“He returned to addiction to break free of his addiction,” his son reckoned of that recorded get-together that became a confessional. And is infused throughout Resurget Cineribus.
“I see Detroit as the first city to get high off industrialization, and its fall as a result of its addiction to that industrialization,” the younger Toles explained. “The majority of people’s lives balanced on the vitality of the auto industry in some kind of way. We were shaken into the sobering realization of that deep reliance, or addiction, when the industry began to struggle, no longer able to easily supply us with [the American Dream.]”
The vein of familial and historic symbolism ran even deeper among those at the last FRAME gathering who took in the beckoning deference to the Piedmont blues at the Michigan Theater led by Clayton on piano, and Christopher McElroen as director.
“My family comes primarily from Tennessee and South Carolina, so the southern aesthetics in Piedmont Blues gave me access to part of my cultural lineage,” Harge said of the impact of the performance on her. She likened the ancestral correlation to what her iconic predecessor in dance and choreography steeped in the African-American experience, the late Alvin Ailey, termed “blood memories.” It was such embedded memories of his Texas childhood that permeated Revelations, Ailey’s 1960 work chronicling black life in America from enslavement to emancipation that became his most renowned.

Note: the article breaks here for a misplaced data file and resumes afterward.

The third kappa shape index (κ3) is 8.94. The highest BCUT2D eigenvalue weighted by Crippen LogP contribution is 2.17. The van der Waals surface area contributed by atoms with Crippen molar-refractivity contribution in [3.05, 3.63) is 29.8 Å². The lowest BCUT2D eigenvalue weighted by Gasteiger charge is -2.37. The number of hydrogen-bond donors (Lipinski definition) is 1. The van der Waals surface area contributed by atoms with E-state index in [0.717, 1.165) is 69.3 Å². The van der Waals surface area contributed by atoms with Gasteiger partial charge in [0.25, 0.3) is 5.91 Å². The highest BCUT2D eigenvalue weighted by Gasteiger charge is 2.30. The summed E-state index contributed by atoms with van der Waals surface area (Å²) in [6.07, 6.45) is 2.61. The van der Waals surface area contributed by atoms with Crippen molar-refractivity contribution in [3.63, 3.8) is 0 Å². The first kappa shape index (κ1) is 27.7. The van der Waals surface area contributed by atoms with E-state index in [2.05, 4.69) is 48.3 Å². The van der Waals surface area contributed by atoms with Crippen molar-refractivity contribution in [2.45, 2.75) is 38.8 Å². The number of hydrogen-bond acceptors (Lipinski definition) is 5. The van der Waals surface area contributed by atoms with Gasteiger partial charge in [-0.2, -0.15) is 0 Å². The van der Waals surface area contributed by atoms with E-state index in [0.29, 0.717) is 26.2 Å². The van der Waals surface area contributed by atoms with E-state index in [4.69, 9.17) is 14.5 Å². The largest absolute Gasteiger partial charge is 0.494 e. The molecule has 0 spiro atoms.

Yet for all that Clayton and his crew’s eclectic medley of music, song, and dance stirred from within, diversions from without undermined the full impact of the performance. At least, according to the commentary among those who attended the subsequent FRAME discussion.
There was the lengthy recognition of the corporate sponsorship for the evening given by executives of Ford Motor Company before the performance got underway. And, for some, the distraction of the massive video that played behind the crude wooden façade at the back of the stage during the entire performance.